Genetic Mutation Kills Off Type 2 DiabetesBy: Kathy Karadza - March 7, 2014
U.S. researchers earlier this week released the results of a study based on the genetic testing of 150,000 people that found a rare mutation that protects individuals from Type 2 diabetes, even the obese or elderly.
David Altshuler, co-senior author, deputy director and chief academic officer at the Broad Institute and a Harvard Medical School professor at Massachusetts General Hospital said the findings focus on the search to develop new treatment therapies for people with Type 2 diabetes.
The genetic mutation reduces risk significantly, by two-thirds, and proves promising in the development of a new drug that act like the mutations.
The mutation is effective in that it destroys a gene used by pancreas cells, where insulin is made. Individuals carrying the mutation seem to produce slightly more insulin and have slightly lower blood glucose levels throughout their lifespan.
The study, published in Nature Genetics Sunday, notes that the mutation is extremely rare and that finding it was only recently possible, through the testing of a large group of people and vast amounts of data.
Pfizer helped finance the study, and Amgen owns a company that played a large role in conducting the research. Both companies said they are establishing programs to develop drugs that mimic the mutations.
ltshuler and colleagues studied the genome of aging, overweight people who had normal blood sugar levels.
The initial analysis revealed a mutation in the gene SLC30A8 that stopped it from functioning — a discovery the research team found surprising. Previous studies in mice showed mutations in this gene increased the risk of type 2 diabetes.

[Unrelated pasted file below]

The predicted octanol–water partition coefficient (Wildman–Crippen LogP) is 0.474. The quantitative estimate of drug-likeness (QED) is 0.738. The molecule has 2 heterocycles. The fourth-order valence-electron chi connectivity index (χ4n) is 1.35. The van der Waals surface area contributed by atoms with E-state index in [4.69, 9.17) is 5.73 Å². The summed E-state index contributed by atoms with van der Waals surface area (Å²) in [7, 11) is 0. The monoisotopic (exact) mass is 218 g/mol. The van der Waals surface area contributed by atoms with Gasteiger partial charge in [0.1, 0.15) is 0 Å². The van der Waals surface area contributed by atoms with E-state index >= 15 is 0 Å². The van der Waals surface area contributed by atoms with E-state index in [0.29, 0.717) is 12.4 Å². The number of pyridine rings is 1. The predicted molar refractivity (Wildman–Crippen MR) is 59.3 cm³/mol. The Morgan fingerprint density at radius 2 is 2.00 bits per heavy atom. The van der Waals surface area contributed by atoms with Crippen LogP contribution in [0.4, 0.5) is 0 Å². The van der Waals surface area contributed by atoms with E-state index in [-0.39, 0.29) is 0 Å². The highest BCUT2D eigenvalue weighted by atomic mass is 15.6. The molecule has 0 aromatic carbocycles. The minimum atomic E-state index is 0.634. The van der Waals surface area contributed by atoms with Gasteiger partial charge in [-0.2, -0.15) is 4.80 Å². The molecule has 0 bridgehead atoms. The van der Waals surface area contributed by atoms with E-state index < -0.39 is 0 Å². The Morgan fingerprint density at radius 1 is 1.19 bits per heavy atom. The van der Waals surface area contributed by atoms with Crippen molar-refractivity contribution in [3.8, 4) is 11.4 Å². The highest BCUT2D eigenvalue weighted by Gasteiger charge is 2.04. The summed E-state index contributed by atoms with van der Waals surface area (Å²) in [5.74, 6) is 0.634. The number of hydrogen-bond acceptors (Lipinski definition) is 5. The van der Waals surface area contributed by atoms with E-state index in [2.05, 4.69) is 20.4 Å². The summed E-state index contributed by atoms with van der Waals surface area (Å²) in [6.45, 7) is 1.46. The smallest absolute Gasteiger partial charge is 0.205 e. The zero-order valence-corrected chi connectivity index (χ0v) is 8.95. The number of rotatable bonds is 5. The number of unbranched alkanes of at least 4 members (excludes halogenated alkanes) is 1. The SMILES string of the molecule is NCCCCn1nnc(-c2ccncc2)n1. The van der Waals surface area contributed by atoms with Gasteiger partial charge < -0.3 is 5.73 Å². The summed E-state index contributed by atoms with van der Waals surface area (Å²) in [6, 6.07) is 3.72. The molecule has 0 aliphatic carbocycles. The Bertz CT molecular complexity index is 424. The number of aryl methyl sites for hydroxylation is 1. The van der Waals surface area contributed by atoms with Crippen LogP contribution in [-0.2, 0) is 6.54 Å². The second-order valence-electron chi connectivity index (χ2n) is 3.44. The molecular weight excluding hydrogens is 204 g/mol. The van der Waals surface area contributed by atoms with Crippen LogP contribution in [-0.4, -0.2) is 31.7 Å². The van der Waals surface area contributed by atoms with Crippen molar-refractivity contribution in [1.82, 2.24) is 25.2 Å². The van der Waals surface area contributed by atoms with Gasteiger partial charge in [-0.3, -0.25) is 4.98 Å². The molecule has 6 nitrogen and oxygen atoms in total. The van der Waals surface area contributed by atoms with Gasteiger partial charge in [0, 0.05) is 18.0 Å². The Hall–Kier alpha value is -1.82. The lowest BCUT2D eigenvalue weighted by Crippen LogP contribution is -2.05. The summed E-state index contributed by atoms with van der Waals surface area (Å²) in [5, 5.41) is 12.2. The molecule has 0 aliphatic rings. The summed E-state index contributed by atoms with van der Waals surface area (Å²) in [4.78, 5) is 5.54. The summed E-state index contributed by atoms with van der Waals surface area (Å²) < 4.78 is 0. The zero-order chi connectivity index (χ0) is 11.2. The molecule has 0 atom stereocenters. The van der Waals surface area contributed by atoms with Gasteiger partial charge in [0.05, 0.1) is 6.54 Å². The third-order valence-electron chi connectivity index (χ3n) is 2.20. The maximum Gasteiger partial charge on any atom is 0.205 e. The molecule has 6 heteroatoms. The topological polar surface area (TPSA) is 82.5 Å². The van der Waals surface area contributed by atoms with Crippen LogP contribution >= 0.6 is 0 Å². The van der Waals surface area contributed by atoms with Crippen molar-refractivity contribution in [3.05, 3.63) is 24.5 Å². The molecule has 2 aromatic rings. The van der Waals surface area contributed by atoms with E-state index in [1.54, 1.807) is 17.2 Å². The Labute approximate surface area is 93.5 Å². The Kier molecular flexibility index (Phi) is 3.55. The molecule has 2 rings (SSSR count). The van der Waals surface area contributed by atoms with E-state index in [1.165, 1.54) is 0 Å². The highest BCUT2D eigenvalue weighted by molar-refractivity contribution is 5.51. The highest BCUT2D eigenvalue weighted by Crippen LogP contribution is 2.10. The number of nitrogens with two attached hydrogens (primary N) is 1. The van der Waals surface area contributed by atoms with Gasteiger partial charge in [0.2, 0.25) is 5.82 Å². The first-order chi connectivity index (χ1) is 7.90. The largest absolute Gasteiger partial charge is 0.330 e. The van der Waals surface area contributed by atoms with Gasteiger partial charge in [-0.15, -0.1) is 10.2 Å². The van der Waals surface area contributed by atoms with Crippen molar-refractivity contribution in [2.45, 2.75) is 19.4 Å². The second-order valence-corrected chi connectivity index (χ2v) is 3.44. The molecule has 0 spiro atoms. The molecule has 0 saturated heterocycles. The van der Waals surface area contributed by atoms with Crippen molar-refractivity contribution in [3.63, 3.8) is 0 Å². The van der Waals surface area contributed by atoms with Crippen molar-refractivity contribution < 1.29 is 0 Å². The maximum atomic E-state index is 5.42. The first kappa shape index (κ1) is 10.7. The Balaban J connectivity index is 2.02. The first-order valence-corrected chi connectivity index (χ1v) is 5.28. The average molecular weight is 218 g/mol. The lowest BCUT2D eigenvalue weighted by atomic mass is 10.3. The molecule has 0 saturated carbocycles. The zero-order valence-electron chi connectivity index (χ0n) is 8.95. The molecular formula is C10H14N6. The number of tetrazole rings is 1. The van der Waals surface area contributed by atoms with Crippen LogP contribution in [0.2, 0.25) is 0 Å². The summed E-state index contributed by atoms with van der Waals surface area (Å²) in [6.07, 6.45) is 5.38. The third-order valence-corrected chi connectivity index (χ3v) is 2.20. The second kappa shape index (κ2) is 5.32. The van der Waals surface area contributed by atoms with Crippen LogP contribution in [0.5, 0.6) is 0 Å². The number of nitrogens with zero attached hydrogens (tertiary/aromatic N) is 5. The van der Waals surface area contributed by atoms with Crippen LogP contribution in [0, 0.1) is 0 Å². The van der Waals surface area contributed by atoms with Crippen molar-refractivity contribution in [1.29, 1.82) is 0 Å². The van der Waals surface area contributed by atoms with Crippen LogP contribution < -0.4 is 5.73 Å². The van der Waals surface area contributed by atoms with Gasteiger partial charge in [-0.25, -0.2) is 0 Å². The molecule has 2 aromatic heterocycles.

Scientists studied the genome of overweight and aging people who had normal blood sugar levels.
The initial findings revealed a mutation in the gene SLC30A8 that stopped it from functioning. Researchers found the results surprising because previous studies in mice showed mutations in this gene increased the risk of type 2 diabetes.
This is the first time in diabetes research that a mutation that destroys a gene has proved beneficial, noted Louis Philipson, director of the Kovler Diabetes Center at the University of Chicago.
Altshuler and his colleagues said the further genetic analysis of 150,000 patients exhibited that rare mutations in the gene SLC30A8 reduced the risk of type 2 diabetes by 65 percent. The results were seen in patients from various ethnic groups. The research team is hopeful the findings will prove useful in developing a broad range drug to fight Type 2 diabetes.
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